WEB DESK: The terrorist strike at Quetta’s civil hospital that left over 70 people dead, 55 of them lawyers and two TV cameramen, and wounding at least 100 others two of whom later succumbed to their injures in hospital, has cast a pall of gloom over the entire nation.
So many lawyers were there because the President of the Balochistan Bar Association (BBA) had been shot dead and his body brought to the hospital. The terrorists’ modus operandi was the same as in five previous bombings in the city: first kill somebody important, let them be brought to the hospital where their associates would gather and then send a suicide bomber to cause maximum loss of life. Still, the thought that killing of the BBA president could be a trap to kill more did not cross anyone’s mind – neither the security people nor those who came to be at the side of their fallen colleague. Clearly, no one suspected lawyers could be a target.
Violent extremists acting in the name of religion are merciless killers. They have massacred innocent children and staff in the Peshawar Army Public School, men and women along with children in bazaars, a recreation park, mosques, hospitals, Sufi shrines and all sorts of other public places. A TTP splinter group, Jamaat-ul-Ahrar, along with the Islamic State (IS), has claimed responsibility for the present horror.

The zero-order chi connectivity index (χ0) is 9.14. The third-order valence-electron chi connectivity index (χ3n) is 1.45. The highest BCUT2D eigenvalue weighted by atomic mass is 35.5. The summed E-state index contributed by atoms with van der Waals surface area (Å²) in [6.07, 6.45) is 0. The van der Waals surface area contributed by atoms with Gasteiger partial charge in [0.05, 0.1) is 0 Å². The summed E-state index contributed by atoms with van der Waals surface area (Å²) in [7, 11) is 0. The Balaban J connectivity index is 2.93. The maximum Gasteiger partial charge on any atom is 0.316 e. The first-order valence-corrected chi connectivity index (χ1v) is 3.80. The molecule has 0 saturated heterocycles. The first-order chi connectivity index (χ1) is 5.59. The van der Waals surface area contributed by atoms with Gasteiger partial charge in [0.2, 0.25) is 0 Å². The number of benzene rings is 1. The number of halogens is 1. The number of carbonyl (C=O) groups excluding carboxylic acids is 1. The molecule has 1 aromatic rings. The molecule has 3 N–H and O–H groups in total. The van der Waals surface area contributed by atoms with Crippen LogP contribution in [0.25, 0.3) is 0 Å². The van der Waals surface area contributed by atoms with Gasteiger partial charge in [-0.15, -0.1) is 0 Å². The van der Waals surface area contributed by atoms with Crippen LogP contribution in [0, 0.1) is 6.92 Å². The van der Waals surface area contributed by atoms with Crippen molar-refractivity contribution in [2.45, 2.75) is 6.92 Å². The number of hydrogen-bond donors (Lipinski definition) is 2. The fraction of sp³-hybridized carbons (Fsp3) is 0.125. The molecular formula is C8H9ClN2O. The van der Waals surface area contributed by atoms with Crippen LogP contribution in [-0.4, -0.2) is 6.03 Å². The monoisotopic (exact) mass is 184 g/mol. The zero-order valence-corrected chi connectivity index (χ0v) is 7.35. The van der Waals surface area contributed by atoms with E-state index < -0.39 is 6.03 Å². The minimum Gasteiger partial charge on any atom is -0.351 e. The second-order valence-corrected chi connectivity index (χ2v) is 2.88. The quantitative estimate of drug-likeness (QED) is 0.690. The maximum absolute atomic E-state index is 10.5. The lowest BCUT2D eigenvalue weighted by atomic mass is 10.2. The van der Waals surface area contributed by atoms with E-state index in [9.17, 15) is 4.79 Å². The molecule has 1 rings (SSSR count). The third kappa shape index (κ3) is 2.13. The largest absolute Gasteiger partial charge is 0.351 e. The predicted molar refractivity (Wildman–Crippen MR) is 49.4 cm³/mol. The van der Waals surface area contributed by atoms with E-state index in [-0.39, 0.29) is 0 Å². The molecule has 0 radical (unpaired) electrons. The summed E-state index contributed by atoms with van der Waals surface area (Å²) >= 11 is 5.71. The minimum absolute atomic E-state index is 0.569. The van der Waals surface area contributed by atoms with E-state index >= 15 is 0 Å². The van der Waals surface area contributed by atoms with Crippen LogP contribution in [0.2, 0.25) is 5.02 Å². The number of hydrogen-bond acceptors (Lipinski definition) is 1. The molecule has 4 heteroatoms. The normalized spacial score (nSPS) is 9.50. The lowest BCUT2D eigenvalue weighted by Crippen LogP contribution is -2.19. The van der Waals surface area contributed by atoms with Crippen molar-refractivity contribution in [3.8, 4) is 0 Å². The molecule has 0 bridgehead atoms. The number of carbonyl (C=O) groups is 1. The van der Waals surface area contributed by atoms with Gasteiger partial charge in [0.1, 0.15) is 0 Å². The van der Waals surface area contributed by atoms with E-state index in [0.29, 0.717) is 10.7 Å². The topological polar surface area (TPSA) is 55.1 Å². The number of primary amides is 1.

Notably, after breaking away from the TTP the Ahrar had pledged allegiance to the IS, hence the joint claim. The group is said to have no support base in Baluchistan though it has had links with the Laskhar-i-Jhangvi which is active in the province. But then there is also the fact that in the past, TTP people have claimed credit for deeds that later turned out to be the handiwork of other groups. The Ahrar may or may not be involved in the Quetta massacre.
Prime Minister Nawaz Sharif and CoAS General Raheel Sharif have pointed the finger at the usual suspect. The PM said he had “no doubt in my mind that enemies of Pakistan are after the CPEC” and, according to ISPR, the Army chief saw the attack as an attempt to undermine improved security and sabotage the China-Pakistan Economic Corridor (CPEC). Although they named no names, it is not difficult to see who they mean: India. Given the Modi government’s anti-Pakistan credentials, its attempts to isolate this country, and open opposition to the CPEC project they may well be right.
Not without significance is also the reality that a senior Indian intelligence operative, KulbhushanYadav, whom India officially owns, was caught in Baluchistan. He admitted that his mission was to create instability in Baluchistan and Karachi through violence, and based on his interrogation as many as 400 people have been arrested for links to his terrorism network. However, the Afghan intelligence agency, NDS, known to be hostile to this country, has also been working in Baluchistan.